Reaction to Mr. Minow’s speech were mostly positive, but some saw his words as meddling in an area in which he had no experience. In 1964, Sherwood Schwartz, the creator and producer of the TV show Gilligan’s Island (1964-67), named the ill-fated sailing vessel that begins the show’s storyline the S.S. Minnow as a satiric barb aimed at Mr. Minow.

The same year Newton Minow gave his speech, he advocated for a bill making its way though Congress that would expand the number of TV stations in the country. There were only three major broadcasting networks, and they were ensconced on the available VHF channels. Local broadcasters operating on UHF channels were being pushed out of business because most TV sets were not equipped to tune in to UHF channels. The All-Channel Receiver Act, introduced in 1961 and passed in 1962, required that all TV sets sold in the United States be equipped to receive these extra channels. This bill paved the way for more educational television like Sesame Street (first aired in 1969), the creation of the Public Broadcasting Service (PBS) and the new networks Fox, Univision and Telemundo.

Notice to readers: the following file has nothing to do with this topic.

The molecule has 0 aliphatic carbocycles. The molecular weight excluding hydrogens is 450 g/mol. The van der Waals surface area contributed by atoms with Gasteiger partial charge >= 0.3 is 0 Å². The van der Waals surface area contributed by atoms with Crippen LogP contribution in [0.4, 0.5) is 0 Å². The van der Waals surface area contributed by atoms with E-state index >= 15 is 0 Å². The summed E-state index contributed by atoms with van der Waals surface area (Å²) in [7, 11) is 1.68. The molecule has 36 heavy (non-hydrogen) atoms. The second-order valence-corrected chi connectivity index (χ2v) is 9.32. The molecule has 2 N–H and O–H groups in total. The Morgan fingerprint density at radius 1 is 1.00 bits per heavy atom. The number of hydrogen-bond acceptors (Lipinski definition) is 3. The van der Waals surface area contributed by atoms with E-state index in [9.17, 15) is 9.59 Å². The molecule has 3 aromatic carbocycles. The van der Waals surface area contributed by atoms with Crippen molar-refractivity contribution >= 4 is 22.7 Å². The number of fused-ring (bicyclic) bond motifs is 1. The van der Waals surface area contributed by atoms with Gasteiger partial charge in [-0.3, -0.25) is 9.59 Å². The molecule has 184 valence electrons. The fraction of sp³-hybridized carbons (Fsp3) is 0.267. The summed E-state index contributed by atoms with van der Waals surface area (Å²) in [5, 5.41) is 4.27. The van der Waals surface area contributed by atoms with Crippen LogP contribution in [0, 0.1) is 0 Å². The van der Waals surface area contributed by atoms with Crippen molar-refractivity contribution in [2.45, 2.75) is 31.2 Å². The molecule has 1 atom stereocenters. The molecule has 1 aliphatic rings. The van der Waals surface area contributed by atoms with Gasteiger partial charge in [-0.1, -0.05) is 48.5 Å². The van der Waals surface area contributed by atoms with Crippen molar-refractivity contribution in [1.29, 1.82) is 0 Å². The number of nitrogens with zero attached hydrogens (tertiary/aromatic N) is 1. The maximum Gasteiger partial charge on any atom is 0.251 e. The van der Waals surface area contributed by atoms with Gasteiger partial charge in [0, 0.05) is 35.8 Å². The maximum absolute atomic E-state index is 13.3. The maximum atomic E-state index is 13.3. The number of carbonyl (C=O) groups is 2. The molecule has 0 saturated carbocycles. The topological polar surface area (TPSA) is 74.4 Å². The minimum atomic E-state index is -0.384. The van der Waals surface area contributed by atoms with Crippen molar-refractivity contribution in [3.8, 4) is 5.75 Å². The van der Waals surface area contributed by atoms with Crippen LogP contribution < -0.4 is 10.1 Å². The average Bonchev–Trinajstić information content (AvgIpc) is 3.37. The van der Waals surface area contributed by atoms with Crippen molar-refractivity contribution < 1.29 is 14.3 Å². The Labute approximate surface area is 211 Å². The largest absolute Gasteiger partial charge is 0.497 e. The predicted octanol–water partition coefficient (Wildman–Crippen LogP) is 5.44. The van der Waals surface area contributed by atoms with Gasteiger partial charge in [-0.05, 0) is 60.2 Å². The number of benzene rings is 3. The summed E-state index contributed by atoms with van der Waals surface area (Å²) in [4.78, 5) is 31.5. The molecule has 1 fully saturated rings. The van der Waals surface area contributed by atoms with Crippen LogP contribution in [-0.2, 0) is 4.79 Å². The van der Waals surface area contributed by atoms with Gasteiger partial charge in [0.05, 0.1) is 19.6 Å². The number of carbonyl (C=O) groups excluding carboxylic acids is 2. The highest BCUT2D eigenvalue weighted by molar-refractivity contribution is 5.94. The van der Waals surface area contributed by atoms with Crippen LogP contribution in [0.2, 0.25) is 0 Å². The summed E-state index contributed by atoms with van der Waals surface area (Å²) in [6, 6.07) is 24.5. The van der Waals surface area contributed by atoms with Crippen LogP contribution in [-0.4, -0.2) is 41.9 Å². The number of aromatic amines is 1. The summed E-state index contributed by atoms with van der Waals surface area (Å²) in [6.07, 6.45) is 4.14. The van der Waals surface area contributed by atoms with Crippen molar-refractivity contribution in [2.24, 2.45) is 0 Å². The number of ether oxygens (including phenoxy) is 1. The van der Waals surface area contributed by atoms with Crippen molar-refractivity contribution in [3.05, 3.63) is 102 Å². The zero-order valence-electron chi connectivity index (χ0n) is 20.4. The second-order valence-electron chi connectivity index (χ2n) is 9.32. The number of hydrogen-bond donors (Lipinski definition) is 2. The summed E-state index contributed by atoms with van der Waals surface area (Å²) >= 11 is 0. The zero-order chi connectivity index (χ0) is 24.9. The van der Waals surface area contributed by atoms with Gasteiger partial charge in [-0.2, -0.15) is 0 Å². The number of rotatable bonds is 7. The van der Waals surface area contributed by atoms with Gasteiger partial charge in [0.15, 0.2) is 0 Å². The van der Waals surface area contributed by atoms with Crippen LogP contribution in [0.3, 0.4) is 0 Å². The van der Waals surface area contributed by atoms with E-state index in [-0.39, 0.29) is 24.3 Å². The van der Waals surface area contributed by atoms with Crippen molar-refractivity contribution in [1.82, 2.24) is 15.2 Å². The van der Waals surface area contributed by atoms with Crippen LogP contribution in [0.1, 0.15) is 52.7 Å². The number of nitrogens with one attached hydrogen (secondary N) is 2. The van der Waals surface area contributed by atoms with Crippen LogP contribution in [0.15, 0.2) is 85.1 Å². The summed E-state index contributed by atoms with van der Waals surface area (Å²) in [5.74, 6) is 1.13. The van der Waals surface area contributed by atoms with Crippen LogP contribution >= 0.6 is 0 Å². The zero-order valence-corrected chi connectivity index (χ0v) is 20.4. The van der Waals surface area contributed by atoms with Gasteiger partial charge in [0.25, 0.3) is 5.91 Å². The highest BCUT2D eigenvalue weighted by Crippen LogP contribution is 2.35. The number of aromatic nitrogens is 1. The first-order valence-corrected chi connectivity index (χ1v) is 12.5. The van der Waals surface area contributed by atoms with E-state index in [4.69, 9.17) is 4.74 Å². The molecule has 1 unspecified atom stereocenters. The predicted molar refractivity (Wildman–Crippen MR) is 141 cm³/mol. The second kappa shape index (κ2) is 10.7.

Newton Minow also advocated for the advancement of communications satellites. The Space Race was underway, but Minow had a vision of what worldwide communications could do to inform people and assist nations in working out their differences. President Kennedy took the advice of his FCC chair and in 1962, Telstar, the first U.S. communications relay satellite, was launched.

Boomers may or may not remember the specifics of these historical undertakings, but there is no question that baby boomers benefited from the added TV channels and more access to educational television that happened as a result of Newton Minow’s vision and public service.

Was the addition of more educational television part of your school or home viewing, boomers?